Often it is not just the victim himself who loses esteem in the community. The members of his family may be shunned as well, even if all of them are completely healthy. They may be prevented from socializing, marrying, or finding steady work. For this reason alone, the victim of leprosy may choose to remain hidden, enduring the pain and disfigurement of the disease so that his family will not be ostracized.
The afflicted person who lives in isolation is dependent upon his family for support. If he has no family, there is only one line of work open to him: begging. The more disfigured and destitute a beggar appears, the greater are his chances for earning a small income in the crowded markets and train stations.
Today, the victims of leprosy need no longer resign themselves to the grim choice of either hiding or begging while disease ravages their bodies. Prospects for treatment and recovery are improving rapidly. Although no preventive serum has been found, the drug known as Dapsone has proven very effective in curing leprosy. Reconstructive surgery and follow-up therapy are helping to reverse its crippling effects.
The first step in healing those afflicted with leprosy is to locate them, especially the children, and to begin treatment at the earliest possible stage of the disease. The next step is to convince the older patients that the disease is controllable and curable, and that it has no relation to a past life or to ones religious belief.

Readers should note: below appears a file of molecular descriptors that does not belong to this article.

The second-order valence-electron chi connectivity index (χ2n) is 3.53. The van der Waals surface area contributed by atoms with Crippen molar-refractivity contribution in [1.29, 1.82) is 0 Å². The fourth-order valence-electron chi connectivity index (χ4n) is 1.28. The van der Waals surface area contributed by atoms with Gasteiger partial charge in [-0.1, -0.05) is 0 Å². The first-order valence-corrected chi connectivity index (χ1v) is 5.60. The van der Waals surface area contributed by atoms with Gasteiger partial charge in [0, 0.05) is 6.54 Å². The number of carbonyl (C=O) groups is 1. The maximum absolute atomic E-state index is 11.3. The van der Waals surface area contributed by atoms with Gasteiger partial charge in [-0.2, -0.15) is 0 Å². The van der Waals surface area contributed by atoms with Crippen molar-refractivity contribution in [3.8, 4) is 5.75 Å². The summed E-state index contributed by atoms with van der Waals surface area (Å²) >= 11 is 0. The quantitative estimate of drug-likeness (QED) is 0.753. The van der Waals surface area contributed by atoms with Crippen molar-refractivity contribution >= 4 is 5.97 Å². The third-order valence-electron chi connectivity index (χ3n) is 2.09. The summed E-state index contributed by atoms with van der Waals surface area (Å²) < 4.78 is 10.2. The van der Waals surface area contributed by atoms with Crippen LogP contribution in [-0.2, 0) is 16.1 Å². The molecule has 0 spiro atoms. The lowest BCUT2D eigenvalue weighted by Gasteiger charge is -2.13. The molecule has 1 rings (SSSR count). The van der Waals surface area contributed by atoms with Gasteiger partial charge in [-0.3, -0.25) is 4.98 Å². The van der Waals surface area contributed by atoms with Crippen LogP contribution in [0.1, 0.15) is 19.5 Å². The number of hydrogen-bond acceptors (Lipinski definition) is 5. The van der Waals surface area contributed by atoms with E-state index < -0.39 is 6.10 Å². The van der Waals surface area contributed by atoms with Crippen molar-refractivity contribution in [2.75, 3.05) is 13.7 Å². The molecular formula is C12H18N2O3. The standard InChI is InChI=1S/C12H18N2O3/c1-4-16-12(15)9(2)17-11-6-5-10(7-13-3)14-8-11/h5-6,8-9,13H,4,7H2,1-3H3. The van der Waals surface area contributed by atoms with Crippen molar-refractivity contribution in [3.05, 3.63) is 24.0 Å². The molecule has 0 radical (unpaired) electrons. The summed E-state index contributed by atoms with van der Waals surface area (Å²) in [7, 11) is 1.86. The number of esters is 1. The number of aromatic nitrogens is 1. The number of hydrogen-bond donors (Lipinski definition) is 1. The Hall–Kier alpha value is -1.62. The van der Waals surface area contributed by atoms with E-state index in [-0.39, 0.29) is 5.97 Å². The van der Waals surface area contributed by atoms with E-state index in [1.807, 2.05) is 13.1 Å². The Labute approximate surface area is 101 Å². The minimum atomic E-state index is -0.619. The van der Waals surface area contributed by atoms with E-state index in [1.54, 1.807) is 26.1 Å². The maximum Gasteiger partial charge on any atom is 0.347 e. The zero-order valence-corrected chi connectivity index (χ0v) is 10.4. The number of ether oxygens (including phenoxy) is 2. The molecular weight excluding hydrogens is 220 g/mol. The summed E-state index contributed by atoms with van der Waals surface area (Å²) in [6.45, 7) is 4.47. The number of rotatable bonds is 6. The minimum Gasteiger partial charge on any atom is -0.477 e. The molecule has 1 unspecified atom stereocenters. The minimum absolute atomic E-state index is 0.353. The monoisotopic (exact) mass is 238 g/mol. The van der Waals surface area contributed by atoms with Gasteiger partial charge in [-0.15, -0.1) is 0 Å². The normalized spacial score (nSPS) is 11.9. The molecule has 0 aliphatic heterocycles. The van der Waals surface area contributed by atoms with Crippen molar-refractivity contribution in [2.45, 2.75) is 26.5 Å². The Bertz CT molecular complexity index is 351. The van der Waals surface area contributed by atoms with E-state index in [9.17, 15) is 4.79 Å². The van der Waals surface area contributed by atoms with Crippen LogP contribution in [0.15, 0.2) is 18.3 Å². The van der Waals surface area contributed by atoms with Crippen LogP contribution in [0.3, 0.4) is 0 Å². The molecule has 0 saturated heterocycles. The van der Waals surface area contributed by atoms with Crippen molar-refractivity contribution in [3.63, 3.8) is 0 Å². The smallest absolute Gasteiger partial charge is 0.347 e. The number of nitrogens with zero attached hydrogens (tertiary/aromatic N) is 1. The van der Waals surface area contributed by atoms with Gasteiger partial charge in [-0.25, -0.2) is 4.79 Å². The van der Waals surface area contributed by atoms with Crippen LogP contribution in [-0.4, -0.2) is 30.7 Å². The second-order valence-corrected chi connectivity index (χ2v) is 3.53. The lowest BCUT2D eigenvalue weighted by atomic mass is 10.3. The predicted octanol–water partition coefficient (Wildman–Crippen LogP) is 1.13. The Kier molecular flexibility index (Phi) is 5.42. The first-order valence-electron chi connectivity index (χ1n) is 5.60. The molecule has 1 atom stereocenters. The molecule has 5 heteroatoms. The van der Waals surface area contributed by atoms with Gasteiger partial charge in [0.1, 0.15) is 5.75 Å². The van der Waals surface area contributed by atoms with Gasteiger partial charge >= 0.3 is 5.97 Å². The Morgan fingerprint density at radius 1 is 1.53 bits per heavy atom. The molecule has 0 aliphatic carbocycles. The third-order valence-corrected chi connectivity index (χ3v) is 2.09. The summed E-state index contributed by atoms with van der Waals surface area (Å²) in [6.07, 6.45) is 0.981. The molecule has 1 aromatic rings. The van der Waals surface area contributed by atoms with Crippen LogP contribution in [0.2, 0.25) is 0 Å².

In the crowded province of Bihar in northeast India, where the incidence of leprosy is particularly high, the Damien Social Welfare Centre is using the most modern methods of treatment and education to lead the fight against the disease.
Founded by Jesuit priests during the 1960s, the Centre began its work by treating victims of leprosy in and around the town of Dhanbad. Today it has extended its services to provide hospital care for resident patients, therapy programs for outpatients, and treatment and instruction at roadside clinics. It also runs youth hostels where the children of leprosy patients attend school.